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When cooperatives wanted to prevent a world war

Blossoming cooperative ideas: a common economy, consumer protection and equality of the sexes. Dora Hauth-Trachsler/Schweizersiches Sozialarchiv

The word “cooperative” is everywhere in Swiss daily life. What’s often forgotten is that cooperatives were once at the forefront of a worldwide movement that advocated for consumer rights, affordable rents – and world peace.

In his opening speech at the tenth international congress of the International Cooperative Alliance (ICA) in Basel in 1921, the president of the federation of Swiss consumer associations, Rudolf Kündig, struggled for words.

“We were too powerless,” he said. “The belief that we as cooperative members could stop a war lies in ruins.”

The previous time the alliance had met, Russia was still ruled by a tsar and Germany by an emperor. The cooperative world now eagerly awaited the first congress since the end of the war.

For decades the ICA had taken a clear stance on the subject of conflict: it saw itself as nothing less than a movement for world peace. The alliance often emphasised that its mission was economic and not political. But its economic ideas were so all-encompassing that it believed cooperatives had a peace-building effect.

Listening attentively to Kündig speaking in Basel were representatives from places such as Argentina, Ukraine, Latvia and the United States. The British movement, the birthplace of modern cooperatives in the 19th century, sent a delegation of 100 people. Guests from the Soviet Union were less fortunate – various Western European states refused to give them visas.

‘Conciliatory bridge’

The Basel congress was attended not only by cooperative supporters: the Swiss president was present, as were four representatives from cantonal governments. Also taking part was the young League of Nations, whose Japanese under-secretary general Inazo Nitobe gave a speech expressing wide support for the gathering. The League of Nations viewed the congress with “great interest”, he said, explaining that it was more amenable to the cooperative movement than many other institutions.

“It has become obvious to me that the League of Nations and the cooperatives share the same goals,” Nitobe said. The cooperative movement was a “conciliatory bridge” between the “purely capitalist economic system and that of the adversaries, the communists and socialists”. Correspondingly, the League of Nations recognised “the work of cooperative members in reconciling between peoples”.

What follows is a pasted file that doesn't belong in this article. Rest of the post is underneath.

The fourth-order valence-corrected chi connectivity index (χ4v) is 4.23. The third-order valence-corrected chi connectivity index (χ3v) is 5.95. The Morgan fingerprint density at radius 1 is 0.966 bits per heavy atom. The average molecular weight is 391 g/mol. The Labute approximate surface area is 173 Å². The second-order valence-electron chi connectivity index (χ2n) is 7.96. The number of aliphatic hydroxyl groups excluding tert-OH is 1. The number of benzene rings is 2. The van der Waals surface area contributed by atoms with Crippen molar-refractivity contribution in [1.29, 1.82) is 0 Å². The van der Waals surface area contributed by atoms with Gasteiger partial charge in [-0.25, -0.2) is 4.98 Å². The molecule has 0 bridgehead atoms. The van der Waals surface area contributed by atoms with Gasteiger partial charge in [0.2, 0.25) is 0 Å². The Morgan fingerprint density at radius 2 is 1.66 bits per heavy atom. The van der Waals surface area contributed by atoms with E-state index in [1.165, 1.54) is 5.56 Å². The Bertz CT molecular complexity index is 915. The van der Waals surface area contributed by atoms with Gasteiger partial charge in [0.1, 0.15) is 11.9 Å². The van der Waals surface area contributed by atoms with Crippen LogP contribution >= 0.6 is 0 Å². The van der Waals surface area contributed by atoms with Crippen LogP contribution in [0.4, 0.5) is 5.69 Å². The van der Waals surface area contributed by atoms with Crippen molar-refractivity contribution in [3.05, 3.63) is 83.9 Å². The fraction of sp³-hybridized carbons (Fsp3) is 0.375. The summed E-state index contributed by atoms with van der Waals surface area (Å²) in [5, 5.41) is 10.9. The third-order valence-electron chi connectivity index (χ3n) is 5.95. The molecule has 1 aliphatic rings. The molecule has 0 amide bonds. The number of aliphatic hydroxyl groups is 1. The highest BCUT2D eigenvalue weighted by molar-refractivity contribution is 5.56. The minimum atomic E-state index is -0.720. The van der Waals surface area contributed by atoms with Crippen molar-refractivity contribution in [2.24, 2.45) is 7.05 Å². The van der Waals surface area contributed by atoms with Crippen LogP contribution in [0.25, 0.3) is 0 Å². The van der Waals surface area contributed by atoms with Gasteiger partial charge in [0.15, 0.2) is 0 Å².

According to British historian Rita Rhodes, during the First World War the cooperatives had managed to keep their distance from warring parties.

“The International Cooperative Alliance viewed the First World War as a capitalist and imperialist conflict,” says the elderly Rhodes, the last official historian of the International Cooperative Alliance.

As an international movement, it had been able to continue communications without interruption, for example circulating its Monthly Bulletin internationally despite censorship and paper shortages. Written in London, during the war the texts travelled via the Netherlands to continental Europe, where cooperative members translated the English originals into German. Meanwhile, the Swiss cooperative movement would contribute the French translations. “That way the international movement always had a connecting element,” Rhodes says.

However, the national cooperatives couldn’t escape the war: their members were conscripted for military service, and cooperative possessions, horses for example, were employed for warfare. Some governments suspended the regulations allowing cooperatives to operate economically.

For Rhodes, the 1921 congress was like a “reconciliation process”. “The war created tensions and ruptures between the national movements. Basel enabled personal exchanges to occur again and a mutual understanding of how the war had damaged the individual movements.”